Bitesize Episode 1 - Fancy a cuppa?

Dec 21 / Charlie Baxter

By Charlie Baxter

The Bitesize Episodes
Charlie brings you the first of the bitesize episodes that will give you your fix of The British English Podcast in 5-10 minutes. 
This episode focuses on whether or not to accept the offer of “Would you like a cup of tea?” when entering somebody’s home in the UK.
For a lot of us this seems like a simple topic but add cultural variation into it and the answer is never that simple…so let’s get stuck in and learn some English along the way.

As always there are a lot of expressions in this episode. So I have created a FREE worksheet with the phrases and definitions for you to download by entering your name and email below…

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    Transcript of Bitesize Ep 1 - Premium Podcast Trial.m4a

    Charlie:
    Hello and welcome to a bitesize episode of the British English podcast, you lovely listeners have been asking for some shorter episodes as well as the longer ones. So your wish is my command, a phrase you can use whenever you deliver on somebody's requests promptly. Your wish is my command. So I'm a bit like a genie today. But you don't need to rub me nor my lamp because, well, I'm not interested in you molesting me and I don't have a lamp, but I do have a teapot that I might like you to rub by the end of this bitesize episode, giving you a clue there as to what this episode is all about.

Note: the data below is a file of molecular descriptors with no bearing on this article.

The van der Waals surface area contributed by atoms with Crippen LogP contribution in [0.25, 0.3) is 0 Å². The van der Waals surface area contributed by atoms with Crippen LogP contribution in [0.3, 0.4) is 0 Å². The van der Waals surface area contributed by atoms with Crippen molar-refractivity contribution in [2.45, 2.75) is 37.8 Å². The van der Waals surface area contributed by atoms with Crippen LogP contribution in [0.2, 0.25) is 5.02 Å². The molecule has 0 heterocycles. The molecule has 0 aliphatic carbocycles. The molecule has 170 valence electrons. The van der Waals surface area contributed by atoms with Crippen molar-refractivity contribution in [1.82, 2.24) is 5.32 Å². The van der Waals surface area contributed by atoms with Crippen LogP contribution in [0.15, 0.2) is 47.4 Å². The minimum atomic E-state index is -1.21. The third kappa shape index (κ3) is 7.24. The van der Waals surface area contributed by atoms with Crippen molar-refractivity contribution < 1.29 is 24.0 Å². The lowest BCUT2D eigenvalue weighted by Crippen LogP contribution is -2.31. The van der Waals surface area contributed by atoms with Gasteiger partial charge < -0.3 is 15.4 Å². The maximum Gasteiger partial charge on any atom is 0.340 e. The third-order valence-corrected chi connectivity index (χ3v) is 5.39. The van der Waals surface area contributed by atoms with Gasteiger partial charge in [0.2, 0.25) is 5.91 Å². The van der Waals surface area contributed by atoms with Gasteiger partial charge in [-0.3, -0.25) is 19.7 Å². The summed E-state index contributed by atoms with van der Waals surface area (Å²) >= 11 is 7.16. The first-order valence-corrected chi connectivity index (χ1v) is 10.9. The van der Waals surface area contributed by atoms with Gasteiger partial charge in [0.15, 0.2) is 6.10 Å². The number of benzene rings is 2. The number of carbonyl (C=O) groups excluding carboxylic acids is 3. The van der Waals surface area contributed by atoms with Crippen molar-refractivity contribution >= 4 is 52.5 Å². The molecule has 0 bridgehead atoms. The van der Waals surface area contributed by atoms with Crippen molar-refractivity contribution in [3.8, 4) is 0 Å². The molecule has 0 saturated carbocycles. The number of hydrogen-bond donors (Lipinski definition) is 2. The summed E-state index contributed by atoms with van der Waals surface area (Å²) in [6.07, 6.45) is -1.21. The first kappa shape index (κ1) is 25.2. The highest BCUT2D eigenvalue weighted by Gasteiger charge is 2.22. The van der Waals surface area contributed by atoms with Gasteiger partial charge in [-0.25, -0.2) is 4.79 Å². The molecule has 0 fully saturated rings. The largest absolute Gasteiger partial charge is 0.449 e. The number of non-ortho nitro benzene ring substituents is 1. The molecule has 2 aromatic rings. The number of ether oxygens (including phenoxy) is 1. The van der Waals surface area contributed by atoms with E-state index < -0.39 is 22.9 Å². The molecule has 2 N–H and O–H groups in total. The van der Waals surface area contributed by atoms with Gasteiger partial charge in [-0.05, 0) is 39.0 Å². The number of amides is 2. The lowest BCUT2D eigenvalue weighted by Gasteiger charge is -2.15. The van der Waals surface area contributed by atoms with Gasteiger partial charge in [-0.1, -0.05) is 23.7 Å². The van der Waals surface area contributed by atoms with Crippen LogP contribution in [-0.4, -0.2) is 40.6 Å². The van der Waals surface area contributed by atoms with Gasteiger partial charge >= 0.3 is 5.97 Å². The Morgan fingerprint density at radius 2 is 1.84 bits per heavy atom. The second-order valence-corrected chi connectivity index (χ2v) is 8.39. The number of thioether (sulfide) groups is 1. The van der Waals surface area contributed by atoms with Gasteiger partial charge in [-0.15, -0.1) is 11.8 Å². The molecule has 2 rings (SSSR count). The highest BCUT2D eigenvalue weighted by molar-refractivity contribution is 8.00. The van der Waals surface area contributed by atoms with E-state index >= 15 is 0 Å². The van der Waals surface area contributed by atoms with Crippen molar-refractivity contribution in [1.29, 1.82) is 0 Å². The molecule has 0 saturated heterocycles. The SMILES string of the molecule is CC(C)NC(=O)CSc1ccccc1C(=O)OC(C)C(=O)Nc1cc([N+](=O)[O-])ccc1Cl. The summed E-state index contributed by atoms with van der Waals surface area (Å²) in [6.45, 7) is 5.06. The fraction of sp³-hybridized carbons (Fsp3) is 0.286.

Charlie:
    Although, yeah, on second thought, I suppose a teapot shouldn't be rubbed unless you want some lovely blisters or second degree burns.

    Charlie:
    So let's get started with the show that helps non-native intermediate to advanced learners feel more confident communicating with the wonderfully weird people that live on the British Isles through improving your cultural awareness and British English.

    Charlie:
    Today's topic came to mind when speaking with a student from China who flew to the U.K. last year to broaden her horizons and experience working alongside some of Europe's finest researchers in the field of neuroscience in the lively city of London. And while she has done exactly that, I've been able to hear about quite a few moments of cultural confusion over the last several months or so. And I'd like to share one of them with you today. Let me set the scene.

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